Mozambique President Filipe Nyusi has announced that TotalEnergies may resume operations at its liquified natural gas (LNG) project in Mozambique. Total suspended the Cabo Delgado LNG project in 2021 after insurgent violence in the region.
The French company own 26.5% of the $20Bn LNG operation. In 2021, it declared a force majeure on the project over safety concerns, meaning that it had to cease operations due to extraordinary circumstances. The liquefaction plant’s operations were then suspended with no parties taking responsibility for the LNG project.
A spokesperson from Total denied the company’s role in the restart, stating: “The restart is a decision of Mozambique LNG, not a decision of TotalEnergies. […] Given the context, the decision will have to be unanimous, and TotalEnergies’ position is that it is appropriate to take the time to have the expected assurances before considering a possible restart”.
The situation in Mozambique
Total CEO Patrick Pouyanné met with Nyusi in February to discuss the project’s resumption. Pouyanné said: “The lifting of force majeure and the resumption of activities at the Mozambique LNG project site require, in particular, the restoration of security in the region, the resumption of public services and the return to normal life for the people of the region.”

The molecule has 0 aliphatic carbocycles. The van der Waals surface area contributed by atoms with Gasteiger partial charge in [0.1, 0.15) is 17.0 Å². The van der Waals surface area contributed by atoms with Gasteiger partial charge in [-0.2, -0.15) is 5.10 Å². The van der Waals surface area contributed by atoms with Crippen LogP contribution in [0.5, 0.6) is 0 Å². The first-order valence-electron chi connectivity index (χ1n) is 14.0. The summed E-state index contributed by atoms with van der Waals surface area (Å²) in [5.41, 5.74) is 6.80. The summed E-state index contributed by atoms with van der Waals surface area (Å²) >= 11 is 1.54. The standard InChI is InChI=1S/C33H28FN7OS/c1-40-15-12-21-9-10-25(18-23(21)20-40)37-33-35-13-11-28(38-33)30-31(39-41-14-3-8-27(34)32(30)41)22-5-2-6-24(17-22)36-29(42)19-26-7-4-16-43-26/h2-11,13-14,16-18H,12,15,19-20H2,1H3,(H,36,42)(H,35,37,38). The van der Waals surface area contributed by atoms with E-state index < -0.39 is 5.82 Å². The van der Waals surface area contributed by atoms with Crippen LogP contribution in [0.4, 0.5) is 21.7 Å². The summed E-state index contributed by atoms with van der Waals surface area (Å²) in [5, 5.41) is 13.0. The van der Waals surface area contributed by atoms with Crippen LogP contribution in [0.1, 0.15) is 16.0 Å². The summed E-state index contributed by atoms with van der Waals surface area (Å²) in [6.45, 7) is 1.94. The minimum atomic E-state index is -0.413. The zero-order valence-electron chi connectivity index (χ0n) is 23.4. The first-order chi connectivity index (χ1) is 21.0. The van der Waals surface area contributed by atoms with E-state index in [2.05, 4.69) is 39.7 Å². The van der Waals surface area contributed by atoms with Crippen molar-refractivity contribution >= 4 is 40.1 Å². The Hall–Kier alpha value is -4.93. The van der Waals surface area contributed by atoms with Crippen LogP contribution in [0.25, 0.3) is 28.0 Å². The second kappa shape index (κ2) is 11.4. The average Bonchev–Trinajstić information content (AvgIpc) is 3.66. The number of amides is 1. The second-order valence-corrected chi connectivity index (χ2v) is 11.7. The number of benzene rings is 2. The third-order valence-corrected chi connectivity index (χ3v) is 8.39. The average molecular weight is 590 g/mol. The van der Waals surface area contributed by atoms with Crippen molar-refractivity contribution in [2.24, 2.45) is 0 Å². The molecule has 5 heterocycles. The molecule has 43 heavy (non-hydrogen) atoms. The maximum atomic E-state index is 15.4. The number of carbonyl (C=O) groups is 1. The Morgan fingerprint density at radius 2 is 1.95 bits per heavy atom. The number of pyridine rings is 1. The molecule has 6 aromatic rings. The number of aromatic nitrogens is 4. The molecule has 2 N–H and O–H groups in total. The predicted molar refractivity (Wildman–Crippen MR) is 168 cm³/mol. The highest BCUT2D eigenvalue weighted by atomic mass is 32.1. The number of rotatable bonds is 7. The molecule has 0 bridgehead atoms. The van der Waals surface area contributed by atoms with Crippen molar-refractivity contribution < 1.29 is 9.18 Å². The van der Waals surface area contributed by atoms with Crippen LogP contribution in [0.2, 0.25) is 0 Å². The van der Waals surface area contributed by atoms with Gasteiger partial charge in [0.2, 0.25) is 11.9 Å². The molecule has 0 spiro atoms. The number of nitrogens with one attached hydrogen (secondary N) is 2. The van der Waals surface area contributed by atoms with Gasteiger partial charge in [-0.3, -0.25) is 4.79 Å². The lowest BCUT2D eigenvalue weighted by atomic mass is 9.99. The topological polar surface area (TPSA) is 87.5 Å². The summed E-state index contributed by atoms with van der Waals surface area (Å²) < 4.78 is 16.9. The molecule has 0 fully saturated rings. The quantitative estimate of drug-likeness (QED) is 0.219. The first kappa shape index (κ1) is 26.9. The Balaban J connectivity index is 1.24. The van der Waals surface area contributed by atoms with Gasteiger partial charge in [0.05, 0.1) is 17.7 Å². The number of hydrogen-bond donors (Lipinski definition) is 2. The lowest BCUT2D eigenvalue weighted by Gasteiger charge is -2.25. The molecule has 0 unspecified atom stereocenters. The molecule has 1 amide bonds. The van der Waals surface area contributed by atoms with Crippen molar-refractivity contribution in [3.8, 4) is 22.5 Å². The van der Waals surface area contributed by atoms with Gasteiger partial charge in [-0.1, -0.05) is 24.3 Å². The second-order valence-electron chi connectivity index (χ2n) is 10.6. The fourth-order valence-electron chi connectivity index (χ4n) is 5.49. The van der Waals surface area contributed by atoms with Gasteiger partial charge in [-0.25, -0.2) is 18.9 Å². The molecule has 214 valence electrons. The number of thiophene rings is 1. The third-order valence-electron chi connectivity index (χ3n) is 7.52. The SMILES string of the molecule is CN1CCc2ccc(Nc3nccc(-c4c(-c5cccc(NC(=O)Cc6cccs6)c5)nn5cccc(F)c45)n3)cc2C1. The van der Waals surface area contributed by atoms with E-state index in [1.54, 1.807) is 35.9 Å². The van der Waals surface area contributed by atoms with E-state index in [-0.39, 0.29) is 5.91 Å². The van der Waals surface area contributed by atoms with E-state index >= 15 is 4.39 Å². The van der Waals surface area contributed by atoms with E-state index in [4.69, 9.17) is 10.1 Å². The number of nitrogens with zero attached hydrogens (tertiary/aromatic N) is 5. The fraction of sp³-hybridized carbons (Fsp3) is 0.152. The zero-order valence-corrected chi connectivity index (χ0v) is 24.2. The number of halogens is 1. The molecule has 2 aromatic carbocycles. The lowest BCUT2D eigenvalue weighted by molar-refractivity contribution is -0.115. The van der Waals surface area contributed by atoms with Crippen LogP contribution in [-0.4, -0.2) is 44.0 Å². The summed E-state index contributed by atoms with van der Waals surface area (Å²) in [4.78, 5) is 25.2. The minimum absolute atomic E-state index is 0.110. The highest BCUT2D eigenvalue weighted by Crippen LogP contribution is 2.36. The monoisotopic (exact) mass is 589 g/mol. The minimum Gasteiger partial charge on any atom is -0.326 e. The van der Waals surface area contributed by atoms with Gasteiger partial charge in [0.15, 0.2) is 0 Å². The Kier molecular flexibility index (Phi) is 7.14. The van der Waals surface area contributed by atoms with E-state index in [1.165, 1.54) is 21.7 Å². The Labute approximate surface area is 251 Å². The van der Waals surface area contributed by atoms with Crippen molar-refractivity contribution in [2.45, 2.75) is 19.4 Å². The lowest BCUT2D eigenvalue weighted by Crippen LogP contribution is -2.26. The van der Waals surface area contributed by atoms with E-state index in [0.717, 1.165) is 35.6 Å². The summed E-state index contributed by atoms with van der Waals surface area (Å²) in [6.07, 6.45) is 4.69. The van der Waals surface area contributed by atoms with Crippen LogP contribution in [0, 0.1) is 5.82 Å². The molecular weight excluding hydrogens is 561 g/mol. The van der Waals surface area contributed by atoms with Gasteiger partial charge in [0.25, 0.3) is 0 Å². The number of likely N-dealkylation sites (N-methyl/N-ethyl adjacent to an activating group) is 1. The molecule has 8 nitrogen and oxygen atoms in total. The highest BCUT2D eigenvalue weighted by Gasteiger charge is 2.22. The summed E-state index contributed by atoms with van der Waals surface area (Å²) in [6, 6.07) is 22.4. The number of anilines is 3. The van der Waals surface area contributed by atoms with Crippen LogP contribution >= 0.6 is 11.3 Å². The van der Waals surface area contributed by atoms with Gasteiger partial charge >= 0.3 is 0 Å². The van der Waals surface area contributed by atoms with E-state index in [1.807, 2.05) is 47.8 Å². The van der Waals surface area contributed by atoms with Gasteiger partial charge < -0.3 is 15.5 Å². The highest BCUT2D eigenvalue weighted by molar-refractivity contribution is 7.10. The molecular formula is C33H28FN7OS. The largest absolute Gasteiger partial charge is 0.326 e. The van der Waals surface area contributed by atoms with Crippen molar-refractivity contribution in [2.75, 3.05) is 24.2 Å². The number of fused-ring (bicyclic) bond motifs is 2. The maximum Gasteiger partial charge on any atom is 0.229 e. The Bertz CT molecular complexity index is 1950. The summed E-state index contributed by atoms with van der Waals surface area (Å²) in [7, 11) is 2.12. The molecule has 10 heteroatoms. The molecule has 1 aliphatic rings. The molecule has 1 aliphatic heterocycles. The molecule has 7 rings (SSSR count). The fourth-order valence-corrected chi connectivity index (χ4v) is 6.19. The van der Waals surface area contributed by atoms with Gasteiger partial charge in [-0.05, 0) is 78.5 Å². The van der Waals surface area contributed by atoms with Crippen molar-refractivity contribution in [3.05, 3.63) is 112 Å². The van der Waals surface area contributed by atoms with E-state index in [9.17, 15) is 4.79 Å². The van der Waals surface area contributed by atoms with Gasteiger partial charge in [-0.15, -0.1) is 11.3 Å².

Following that meeting, Pouyanné stated that Total will await the opinion of human rights campaigner and Médecins Sans Frontières member Jean-Christophe Rufin before resuming activities. Total appointed Rufin to assess the humanitarian situation in Mozambique and the viability of a resumption in LNG activities.
This means that Total can continue their expansion in the region. In 2022, Total purchased BP’s retail and logistics operations in the country, taking the number of Total service stations in Mozambique to 83.
The recent Insurgent activities in the region of north Mozambique began in 2017 amid a wave of violence from the so-called Islamic State – Central Africa Province, across a number of central and southern African countries.
The port of Afungi, where TotalEnergies among others focus their LNG operations, came under attack in 2020. In 2021, security forces from the other members of the Southern African Development Community deployed into northern Mozambique as peacekeepers. Over 3,000 troops and advisers arrived in Mozambique from its neighbours to aid in the fight against the insurgents.